Is the Harrisburg parking rate hike doing more harm than good?

It’s been two months since the price doubled to park in Harrisburg. The increase is supposed to generate more money for the city, but is it actually doing more harm than good? Some business owners say yes.

“There’s no reason to come downtown when there’s other places you can go across the river or in Susquehanna Township that you don’t have to pay to park,” said Adam Sturges, co-owner of Sturges Speakeasy in Midtown.

Sturges said the business is making less money because of the rate hike.

“This is not cool. Three dollars for one hour? Not good at all. It’s expensive,” said Erika Colone of Linglestown.

She does not like the fact that she has to pay twice as much to park in Harrisburg. It makes her think twice before going to the city.

With the looks of Forster Street during Friday happy hour, Colone is not the only one.

“There was never this much parking on Forster at this time of day. Ever,” said Sturges.

He said ever since the new parking rates started business has slowed, especially with the addition on paying to park on Saturdays.

“Two groups that were about 15 to 20 people that came in every Saturday,” said Sturges. “Thirty to 40 people every Saturday we lost.”

Sturges said his saving grace are Midtown residents, like Nathan DeMuro.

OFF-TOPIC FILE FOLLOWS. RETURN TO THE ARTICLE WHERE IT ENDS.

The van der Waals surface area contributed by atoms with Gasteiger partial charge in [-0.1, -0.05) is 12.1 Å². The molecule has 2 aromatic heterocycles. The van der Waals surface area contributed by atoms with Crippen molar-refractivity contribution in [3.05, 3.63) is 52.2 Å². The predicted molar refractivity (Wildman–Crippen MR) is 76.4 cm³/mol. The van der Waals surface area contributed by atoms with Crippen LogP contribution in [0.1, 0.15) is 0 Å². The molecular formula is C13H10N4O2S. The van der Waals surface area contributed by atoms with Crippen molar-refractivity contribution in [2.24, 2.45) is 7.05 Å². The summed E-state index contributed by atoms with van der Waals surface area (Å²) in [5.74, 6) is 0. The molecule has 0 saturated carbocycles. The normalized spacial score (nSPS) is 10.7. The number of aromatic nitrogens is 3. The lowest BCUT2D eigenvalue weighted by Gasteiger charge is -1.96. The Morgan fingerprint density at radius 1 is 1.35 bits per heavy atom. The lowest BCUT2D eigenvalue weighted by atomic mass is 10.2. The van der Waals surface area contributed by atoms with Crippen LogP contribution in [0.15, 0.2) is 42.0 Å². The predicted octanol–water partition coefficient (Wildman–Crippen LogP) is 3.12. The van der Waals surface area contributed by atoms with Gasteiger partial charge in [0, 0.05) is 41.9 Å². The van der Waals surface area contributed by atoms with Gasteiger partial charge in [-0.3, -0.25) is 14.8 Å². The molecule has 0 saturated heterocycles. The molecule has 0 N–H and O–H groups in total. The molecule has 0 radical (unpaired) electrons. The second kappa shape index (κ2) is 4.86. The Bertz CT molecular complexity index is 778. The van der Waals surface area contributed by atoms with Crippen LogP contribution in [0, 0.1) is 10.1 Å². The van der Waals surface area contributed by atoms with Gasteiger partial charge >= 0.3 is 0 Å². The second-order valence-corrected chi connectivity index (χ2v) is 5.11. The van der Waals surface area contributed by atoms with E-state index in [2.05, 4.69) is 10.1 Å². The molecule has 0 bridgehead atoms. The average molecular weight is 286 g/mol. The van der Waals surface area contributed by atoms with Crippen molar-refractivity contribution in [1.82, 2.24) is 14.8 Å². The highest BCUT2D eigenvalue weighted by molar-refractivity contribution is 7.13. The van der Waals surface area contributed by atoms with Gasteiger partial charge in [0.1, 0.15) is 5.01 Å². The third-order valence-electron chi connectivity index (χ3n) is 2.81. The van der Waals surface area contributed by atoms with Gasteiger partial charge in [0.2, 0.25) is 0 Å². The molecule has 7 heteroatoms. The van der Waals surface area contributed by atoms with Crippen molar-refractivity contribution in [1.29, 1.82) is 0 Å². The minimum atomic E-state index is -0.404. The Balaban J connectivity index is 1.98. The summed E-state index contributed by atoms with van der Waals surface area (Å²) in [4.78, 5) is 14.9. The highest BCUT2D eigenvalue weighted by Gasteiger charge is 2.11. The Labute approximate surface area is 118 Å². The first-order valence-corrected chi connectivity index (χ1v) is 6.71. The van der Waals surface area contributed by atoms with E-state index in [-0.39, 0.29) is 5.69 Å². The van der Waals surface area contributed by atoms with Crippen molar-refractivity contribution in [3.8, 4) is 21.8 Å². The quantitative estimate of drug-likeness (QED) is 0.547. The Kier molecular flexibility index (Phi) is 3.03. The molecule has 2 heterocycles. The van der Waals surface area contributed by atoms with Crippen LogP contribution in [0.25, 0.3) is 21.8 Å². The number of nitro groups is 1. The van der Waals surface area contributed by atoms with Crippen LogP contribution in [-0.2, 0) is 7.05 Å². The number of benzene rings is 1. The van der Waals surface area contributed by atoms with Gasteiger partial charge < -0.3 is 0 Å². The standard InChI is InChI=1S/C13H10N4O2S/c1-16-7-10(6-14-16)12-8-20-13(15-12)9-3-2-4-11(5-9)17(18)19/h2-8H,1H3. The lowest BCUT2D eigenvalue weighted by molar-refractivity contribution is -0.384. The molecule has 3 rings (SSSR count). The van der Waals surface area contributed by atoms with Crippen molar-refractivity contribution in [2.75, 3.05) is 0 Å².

“I can say with great honesty that probably 50 to 60 percent of the people sitting at this bar right here live within walking distance, and that’s the only reason they’re in here,” DeMuro said.

It is not just customers who are pouring money into the pay stations.

“My p.m. employees, they didn’t have to worry about parking. They didn’t have to worry about paying for parking,” said Sturges. “Now that the meters go until 7:00 p.m., it’s a different story, especially on Saturdays.”

Not to mention the $30 tickets Sturges keeps getting.

“I was parked in the loading zone, unloaded liquor, went into the restaurant, wrote a check, came back out to unload the seafood that I had picked up. The back of my truck was two to three feet past the loading zone into the no parking, and I had a $30 ticket on my car,” Sturges said. “I own the building, own the business, I’m unloading stuff for the business, $30 ticket. Did it need to be done? No.”

Due to the new rates, there are also whispers that some business owners are going to tweak their hours because they said there is no sense in being open if business is slow.

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